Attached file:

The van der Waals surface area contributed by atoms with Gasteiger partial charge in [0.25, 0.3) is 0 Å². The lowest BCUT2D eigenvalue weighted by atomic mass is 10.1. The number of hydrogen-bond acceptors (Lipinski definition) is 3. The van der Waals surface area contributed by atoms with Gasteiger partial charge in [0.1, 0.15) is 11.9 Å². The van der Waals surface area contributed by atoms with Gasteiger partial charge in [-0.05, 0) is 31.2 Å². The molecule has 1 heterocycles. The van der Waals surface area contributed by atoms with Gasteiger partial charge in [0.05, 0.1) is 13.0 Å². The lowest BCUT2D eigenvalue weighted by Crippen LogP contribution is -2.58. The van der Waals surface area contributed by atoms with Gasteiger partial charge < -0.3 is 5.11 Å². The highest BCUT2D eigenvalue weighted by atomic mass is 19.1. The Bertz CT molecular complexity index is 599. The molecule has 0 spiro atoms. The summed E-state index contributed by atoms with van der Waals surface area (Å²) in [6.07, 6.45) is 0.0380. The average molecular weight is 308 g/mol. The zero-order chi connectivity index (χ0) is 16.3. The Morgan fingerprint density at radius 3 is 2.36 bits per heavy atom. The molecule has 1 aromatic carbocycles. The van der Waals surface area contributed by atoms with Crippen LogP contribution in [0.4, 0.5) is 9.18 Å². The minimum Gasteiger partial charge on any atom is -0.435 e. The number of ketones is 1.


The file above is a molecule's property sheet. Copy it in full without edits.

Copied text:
The van der Waals surface area contributed by atoms with Gasteiger partial charge in [0.25, 0.3) is 0 Å². The lowest BCUT2D eigenvalue weighted by atomic mass is 10.1. The number of hydrogen-bond acceptors (Lipinski definition) is 3. The van der Waals surface area contributed by atoms with Gasteiger partial charge in [0.1, 0.15) is 11.9 Å². The van der Waals surface area contributed by atoms with Gasteiger partial charge in [-0.05, 0) is 31.2 Å². The molecule has 1 heterocycles. The van der Waals surface area contributed by atoms with Gasteiger partial charge in [0.05, 0.1) is 13.0 Å². The lowest BCUT2D eigenvalue weighted by Crippen LogP contribution is -2.58. The van der Waals surface area contributed by atoms with Gasteiger partial charge < -0.3 is 5.11 Å². The highest BCUT2D eigenvalue weighted by atomic mass is 19.1. The Bertz CT molecular complexity index is 599. The molecule has 0 spiro atoms. The summed E-state index contributed by atoms with van der Waals surface area (Å²) in [6.07, 6.45) is 0.0380. The average molecular weight is 308 g/mol. The zero-order chi connectivity index (χ0) is 16.3. The Morgan fingerprint density at radius 3 is 2.36 bits per heavy atom. The molecule has 1 aromatic carbocycles. The van der Waals surface area contributed by atoms with Crippen LogP contribution in [0.4, 0.5) is 9.18 Å². The minimum Gasteiger partial charge on any atom is -0.435 e. The number of ketones is 1.